Marvel Years
When someone told me that Marvel Years was on at the same time as Gramatik, I think I audibly “BOOOO”ed. I used to refer to MY as “Pretty Lights Junior,” and while I do think his sound is kind of PL-ish, he’s really come into his own in the last few years. He’s also fantastic live and this was a bummer to the nth degree.

Beats Antique
Beats is a weird, Middle Eastern sounding band with belly dancing and general nonsense (last time I saw them they had a giant inflatable dragon that extended from the stage out into the audience). I actually did make it to the last 10 minutes of this set but it just wasn’t enough.

Out of all the Bisco sets missed by people in my crew, I think the sadness was most universal around Goldfish. It was just too early and too rainy. This duo from South Africa is the danciest and probably the artist I have most succeeded at turning friends into fans.

Manic Focus
Damnit damnit. 2017 should just be unofficially called, “The Summer In Which I Missed Several Manic Focus Sets.” I’ve been on the MF train since relatively early on but for whatever reason I haven’t seen him in…2 years? He has a really unique brand of electro-hip-hop that is allll the fire emojis.

Wax Future
UCH. Wax Future is an electro-funk/soul outfit from Philly and I did not attend this set because it was raining. I don’t really regret this because I get pretty cranky when soggy but I’m generally sad about it anyway. I just want to add to this that despite having a free ticket, I also missed Wax Future when they recently came through Brooklyn Bowl and boo on me for all of this.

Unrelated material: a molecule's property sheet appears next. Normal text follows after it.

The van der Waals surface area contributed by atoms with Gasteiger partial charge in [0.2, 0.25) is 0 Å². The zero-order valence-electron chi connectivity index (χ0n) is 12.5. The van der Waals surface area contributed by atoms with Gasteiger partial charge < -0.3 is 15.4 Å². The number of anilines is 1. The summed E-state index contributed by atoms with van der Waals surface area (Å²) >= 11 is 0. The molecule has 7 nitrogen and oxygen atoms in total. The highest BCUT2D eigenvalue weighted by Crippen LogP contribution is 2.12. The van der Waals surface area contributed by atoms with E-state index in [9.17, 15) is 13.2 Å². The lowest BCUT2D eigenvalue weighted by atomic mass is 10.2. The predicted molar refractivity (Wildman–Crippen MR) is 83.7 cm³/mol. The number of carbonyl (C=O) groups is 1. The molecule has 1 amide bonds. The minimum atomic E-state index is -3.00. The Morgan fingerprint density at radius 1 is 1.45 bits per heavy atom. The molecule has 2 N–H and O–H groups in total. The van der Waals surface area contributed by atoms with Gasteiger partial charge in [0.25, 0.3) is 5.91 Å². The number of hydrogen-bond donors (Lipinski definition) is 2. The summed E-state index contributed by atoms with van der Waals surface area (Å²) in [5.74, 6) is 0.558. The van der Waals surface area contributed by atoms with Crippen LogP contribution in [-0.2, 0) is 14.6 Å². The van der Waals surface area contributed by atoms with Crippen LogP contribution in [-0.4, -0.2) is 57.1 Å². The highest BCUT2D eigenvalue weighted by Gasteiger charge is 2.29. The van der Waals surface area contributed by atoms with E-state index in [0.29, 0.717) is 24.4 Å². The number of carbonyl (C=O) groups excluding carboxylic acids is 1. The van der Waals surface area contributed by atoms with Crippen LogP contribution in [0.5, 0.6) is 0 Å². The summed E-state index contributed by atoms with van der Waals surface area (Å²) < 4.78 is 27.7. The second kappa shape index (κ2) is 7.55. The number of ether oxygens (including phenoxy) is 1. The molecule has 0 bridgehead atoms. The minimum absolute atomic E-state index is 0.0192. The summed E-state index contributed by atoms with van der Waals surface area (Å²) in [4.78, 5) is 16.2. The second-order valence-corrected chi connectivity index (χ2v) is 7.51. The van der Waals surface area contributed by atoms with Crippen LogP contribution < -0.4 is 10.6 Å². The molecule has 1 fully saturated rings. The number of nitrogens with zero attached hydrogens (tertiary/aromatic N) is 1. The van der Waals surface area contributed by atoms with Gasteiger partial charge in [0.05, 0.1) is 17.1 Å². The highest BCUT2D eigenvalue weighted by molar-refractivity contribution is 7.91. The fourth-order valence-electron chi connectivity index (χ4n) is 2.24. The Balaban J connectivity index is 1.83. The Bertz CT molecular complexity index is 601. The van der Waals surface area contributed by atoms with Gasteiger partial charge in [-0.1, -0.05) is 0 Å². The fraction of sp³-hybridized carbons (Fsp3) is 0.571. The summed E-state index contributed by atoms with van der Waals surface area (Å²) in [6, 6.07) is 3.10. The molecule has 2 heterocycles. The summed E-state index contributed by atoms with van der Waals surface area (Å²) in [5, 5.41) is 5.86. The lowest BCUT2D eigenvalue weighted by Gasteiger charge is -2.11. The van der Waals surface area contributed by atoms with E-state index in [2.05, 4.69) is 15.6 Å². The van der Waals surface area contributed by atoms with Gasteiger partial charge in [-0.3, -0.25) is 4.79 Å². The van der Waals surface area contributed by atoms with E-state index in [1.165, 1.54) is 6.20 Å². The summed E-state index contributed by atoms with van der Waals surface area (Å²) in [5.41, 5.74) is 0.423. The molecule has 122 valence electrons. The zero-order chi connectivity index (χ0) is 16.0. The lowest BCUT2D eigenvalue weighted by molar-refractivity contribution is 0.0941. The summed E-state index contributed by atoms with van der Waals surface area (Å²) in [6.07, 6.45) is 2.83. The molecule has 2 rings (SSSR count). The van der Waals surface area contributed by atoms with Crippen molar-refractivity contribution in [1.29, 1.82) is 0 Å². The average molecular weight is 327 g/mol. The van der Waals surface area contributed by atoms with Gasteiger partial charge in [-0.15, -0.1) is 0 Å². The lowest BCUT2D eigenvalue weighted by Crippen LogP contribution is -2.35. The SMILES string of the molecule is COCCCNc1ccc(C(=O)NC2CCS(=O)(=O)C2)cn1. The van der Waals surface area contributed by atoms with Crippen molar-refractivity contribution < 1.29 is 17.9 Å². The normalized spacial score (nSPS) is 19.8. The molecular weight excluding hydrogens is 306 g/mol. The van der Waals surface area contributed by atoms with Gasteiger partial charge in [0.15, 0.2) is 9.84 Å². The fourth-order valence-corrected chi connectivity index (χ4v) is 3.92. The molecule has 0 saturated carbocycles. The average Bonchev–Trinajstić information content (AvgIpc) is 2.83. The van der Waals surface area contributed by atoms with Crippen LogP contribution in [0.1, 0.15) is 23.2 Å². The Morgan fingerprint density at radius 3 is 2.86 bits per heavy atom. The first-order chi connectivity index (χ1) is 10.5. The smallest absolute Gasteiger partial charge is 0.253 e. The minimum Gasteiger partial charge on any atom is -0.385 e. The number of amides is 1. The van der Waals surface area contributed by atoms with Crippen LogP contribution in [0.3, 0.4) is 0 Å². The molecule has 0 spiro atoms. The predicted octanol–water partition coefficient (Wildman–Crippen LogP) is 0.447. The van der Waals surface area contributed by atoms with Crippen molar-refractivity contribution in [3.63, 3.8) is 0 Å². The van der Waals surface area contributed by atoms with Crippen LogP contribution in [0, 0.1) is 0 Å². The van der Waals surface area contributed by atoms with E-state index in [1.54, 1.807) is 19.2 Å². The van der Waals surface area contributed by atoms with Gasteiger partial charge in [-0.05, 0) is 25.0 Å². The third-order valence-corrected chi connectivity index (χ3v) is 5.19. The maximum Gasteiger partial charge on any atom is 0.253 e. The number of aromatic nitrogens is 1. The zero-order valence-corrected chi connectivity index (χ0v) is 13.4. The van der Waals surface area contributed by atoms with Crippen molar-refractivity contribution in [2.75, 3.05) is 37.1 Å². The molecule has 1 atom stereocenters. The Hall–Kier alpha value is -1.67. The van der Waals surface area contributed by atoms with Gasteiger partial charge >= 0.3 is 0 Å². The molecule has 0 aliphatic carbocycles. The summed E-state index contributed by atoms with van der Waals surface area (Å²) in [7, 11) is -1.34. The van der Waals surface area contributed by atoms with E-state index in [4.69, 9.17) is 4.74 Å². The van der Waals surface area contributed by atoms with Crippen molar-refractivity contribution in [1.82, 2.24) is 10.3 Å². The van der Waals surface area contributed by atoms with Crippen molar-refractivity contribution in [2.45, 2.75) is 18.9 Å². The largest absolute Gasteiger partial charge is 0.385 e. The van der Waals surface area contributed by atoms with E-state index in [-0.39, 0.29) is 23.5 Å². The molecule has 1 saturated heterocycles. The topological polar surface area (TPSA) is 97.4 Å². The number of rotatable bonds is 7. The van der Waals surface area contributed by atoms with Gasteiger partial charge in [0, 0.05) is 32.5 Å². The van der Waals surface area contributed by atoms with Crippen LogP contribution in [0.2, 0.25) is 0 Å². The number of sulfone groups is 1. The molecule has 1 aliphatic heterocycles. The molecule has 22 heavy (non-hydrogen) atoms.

Too Many Zooz
This is the set I am most upset to have missed. Especially because I honestly tried to go. Sort of. Too Many Zooz had a super early set and I was about to head there a little late, but right as I was leaving I decided to check the schedule to confirm their set time. I realized that their set was only 40 minutes long instead of the minimum of 60 minutes that LITERALLY EVERYONE ELSE GOT, and since they were playing on the far end of the festival grounds and it would have taken me over 20 minutes to get there, I would have only had 5 or so minutes to see them. They’re a brasshouse trio that got their start in the NYC subway system and totally deserve all the fame they have because they have tons of kooky personality.

Anyway. Let this never happen again, okay? Okay.

Camp Bisco: The Experience (2017)

Camp Bisco was a fun – if slightly damp – weekend. It was my 2nd time at this festival, my first being in 2015, which also happened to be the festival’s first year on their new grounds in Scranton. It was exciting to compare notes and see how much has changed for the better.

Photo from 2015 because I took 0 photos this year whoops